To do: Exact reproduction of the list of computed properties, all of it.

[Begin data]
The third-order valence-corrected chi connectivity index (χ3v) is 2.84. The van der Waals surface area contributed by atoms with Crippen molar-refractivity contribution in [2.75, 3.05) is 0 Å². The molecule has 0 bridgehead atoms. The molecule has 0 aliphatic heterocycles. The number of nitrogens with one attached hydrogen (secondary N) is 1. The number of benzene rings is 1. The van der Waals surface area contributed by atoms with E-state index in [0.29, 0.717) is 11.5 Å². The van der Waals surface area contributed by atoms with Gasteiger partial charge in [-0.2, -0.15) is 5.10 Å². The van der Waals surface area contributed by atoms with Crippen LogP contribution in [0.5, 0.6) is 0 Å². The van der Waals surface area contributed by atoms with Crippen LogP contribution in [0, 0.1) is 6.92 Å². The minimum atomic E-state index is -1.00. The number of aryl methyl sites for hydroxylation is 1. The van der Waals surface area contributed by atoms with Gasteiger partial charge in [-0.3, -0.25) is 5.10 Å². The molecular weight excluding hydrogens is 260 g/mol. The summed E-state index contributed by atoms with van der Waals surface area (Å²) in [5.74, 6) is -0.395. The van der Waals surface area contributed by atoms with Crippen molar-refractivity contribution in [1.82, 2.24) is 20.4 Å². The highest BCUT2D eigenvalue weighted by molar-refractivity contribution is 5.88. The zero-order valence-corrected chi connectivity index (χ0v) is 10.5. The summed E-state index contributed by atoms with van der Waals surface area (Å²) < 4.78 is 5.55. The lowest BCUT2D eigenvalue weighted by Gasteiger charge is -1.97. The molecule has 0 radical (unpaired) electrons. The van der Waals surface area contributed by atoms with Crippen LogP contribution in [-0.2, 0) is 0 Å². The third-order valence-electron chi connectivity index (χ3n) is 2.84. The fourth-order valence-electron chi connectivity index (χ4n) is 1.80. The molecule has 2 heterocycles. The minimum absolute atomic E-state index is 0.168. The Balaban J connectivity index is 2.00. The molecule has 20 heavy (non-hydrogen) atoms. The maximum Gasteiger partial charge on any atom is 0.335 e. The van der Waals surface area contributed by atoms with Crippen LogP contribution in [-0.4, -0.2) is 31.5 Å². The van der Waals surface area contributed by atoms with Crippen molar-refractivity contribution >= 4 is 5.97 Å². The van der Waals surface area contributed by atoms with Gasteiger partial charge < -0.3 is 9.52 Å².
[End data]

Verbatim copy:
The third-order valence-corrected chi connectivity index (χ3v) is 2.84. The van der Waals surface area contributed by atoms with Crippen molar-refractivity contribution in [2.75, 3.05) is 0 Å². The molecule has 0 bridgehead atoms. The molecule has 0 aliphatic heterocycles. The number of nitrogens with one attached hydrogen (secondary N) is 1. The number of benzene rings is 1. The van der Waals surface area contributed by atoms with E-state index in [0.29, 0.717) is 11.5 Å². The van der Waals surface area contributed by atoms with Gasteiger partial charge in [-0.2, -0.15) is 5.10 Å². The van der Waals surface area contributed by atoms with Crippen LogP contribution in [0.5, 0.6) is 0 Å². The van der Waals surface area contributed by atoms with Crippen LogP contribution in [0, 0.1) is 6.92 Å². The minimum atomic E-state index is -1.00. The number of aryl methyl sites for hydroxylation is 1. The van der Waals surface area contributed by atoms with Gasteiger partial charge in [-0.3, -0.25) is 5.10 Å². The molecular weight excluding hydrogens is 260 g/mol. The summed E-state index contributed by atoms with van der Waals surface area (Å²) in [5.74, 6) is -0.395. The van der Waals surface area contributed by atoms with Crippen molar-refractivity contribution in [1.82, 2.24) is 20.4 Å². The highest BCUT2D eigenvalue weighted by molar-refractivity contribution is 5.88. The zero-order valence-corrected chi connectivity index (χ0v) is 10.5. The summed E-state index contributed by atoms with van der Waals surface area (Å²) < 4.78 is 5.55. The lowest BCUT2D eigenvalue weighted by Gasteiger charge is -1.97. The molecule has 0 radical (unpaired) electrons. The van der Waals surface area contributed by atoms with Crippen LogP contribution in [-0.2, 0) is 0 Å². The third-order valence-electron chi connectivity index (χ3n) is 2.84. The fourth-order valence-electron chi connectivity index (χ4n) is 1.80. The molecule has 2 heterocycles. The minimum absolute atomic E-state index is 0.168. The Balaban J connectivity index is 2.00. The molecule has 20 heavy (non-hydrogen) atoms. The maximum Gasteiger partial charge on any atom is 0.335 e. The van der Waals surface area contributed by atoms with Crippen LogP contribution in [-0.4, -0.2) is 31.5 Å². The van der Waals surface area contributed by atoms with Crippen molar-refractivity contribution >= 4 is 5.97 Å². The van der Waals surface area contributed by atoms with Gasteiger partial charge < -0.3 is 9.52 Å².